“If I were going to whisper something into my younger self, I would just say, ‘Keep your head down, work hard, and listen to whosever is ahead of you because you’re going to learn something from them.’ And that’s kinda what I did.’”— Mario Batali
Blerdology is a tech social enterprise focused on increasing the number of African Americans in technology and making life better for those already in the space by facilitating networking and exposure opportunities. We’re also the first organization to host hackathons specifically targeting African Americans.
African Americans compose less than 1 percent of tech professionals and entrepreneurs and we feel this diversity of thought is much needed.
Our hackathons are unique in that we pairs coders with aspiring minority entrepreneurs and build their projects on site for little to no cost. Entrepreneurs also meet with business consultants and investors on site to work through their business models and plan for the future. We collect our coders resumes and supply them to our sponsors and other corporations so that our supporters can further their career ambitions.
We also generally have some type of philanthropic element to our events, often donating a portion of the proceeds to a local STEM or tech-focused charity in the city of the event.
We have upcoming plans for a tech camp with the US State Department and a series of startup mixers across North America.
"If we could just tell these stories in the same way great journalists can, it might be a lot more natural and potent than the product marketing that most companies do," Karp said in a discussion at Fast Company's Innovation Uncensored conference Tuesday afternoon. “But we didn't find the formula for it.”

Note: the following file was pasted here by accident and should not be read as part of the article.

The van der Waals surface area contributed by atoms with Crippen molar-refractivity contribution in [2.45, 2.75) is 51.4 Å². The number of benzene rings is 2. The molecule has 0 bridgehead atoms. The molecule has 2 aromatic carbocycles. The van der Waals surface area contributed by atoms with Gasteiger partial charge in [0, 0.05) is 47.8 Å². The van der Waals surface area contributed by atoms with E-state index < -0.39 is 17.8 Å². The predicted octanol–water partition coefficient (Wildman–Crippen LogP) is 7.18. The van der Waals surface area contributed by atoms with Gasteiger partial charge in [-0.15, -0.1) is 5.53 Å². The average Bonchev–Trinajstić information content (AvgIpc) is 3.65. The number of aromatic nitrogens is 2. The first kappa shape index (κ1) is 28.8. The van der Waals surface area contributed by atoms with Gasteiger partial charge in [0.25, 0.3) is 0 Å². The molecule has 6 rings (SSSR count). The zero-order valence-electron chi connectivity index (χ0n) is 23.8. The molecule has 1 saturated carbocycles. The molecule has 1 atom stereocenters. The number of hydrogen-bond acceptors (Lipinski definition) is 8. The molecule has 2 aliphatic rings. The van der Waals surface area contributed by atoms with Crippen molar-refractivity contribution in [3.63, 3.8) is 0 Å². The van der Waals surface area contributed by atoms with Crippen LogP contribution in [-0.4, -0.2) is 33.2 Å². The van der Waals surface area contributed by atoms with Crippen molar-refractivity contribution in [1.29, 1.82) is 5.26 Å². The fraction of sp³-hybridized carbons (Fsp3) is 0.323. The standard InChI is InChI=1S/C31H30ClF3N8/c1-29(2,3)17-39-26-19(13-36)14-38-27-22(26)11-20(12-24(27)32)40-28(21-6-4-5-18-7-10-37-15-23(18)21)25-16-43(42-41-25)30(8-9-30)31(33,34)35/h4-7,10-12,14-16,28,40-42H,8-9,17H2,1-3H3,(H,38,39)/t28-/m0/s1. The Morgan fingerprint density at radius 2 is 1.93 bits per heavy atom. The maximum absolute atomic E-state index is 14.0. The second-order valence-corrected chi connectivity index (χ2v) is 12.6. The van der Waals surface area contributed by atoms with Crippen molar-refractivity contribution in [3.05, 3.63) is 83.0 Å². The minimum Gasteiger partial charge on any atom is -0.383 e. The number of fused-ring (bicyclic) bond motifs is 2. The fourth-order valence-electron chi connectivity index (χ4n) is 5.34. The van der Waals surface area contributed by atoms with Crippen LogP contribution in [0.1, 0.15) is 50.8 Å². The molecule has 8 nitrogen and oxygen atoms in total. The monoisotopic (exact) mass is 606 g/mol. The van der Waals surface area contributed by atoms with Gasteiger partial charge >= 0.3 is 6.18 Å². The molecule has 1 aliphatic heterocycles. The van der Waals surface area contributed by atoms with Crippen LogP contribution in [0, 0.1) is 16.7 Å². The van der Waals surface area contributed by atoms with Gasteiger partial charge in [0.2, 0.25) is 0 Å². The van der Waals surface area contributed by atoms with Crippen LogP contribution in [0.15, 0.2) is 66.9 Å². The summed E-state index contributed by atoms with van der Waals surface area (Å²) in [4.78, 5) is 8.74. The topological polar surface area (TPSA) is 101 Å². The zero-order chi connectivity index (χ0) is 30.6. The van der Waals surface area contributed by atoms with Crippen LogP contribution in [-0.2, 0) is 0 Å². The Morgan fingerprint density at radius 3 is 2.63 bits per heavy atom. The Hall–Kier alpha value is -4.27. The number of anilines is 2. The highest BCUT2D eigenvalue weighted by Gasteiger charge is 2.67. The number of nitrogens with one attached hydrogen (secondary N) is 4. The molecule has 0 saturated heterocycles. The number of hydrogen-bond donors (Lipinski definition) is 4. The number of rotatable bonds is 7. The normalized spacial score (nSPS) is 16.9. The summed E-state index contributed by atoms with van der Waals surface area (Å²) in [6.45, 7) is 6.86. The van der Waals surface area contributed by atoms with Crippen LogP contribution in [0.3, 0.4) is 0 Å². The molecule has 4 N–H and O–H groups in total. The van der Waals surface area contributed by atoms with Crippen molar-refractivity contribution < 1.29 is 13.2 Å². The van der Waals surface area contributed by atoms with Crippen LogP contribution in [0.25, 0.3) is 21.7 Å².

Karp added that many others had the same idea, notably Facebook, which operates its own experimental journalism project, Facebook Stories.
"If we do too much storytelling ourselves, the fear is that we’re going to take away from our community of storytellers," Karp says. "They’re already terrific at this."
Back in the ’90s, when the Walkman and CDs reigned, the industry combined basic sales data from the Billboard charts with two primary methods of song research: “Call Outs,” where stations played song hooks over the phone and record their responses; and “Auditorium” research, where a group of people react to song hooks as they are played live. In a pre-Internet age, it was about the best you could do.
And now, in 2013, an age of social networks, big data, and smartphones, surely terrestrial radio has developed a more nuanced methodology to find out what songs people really want to hear, right?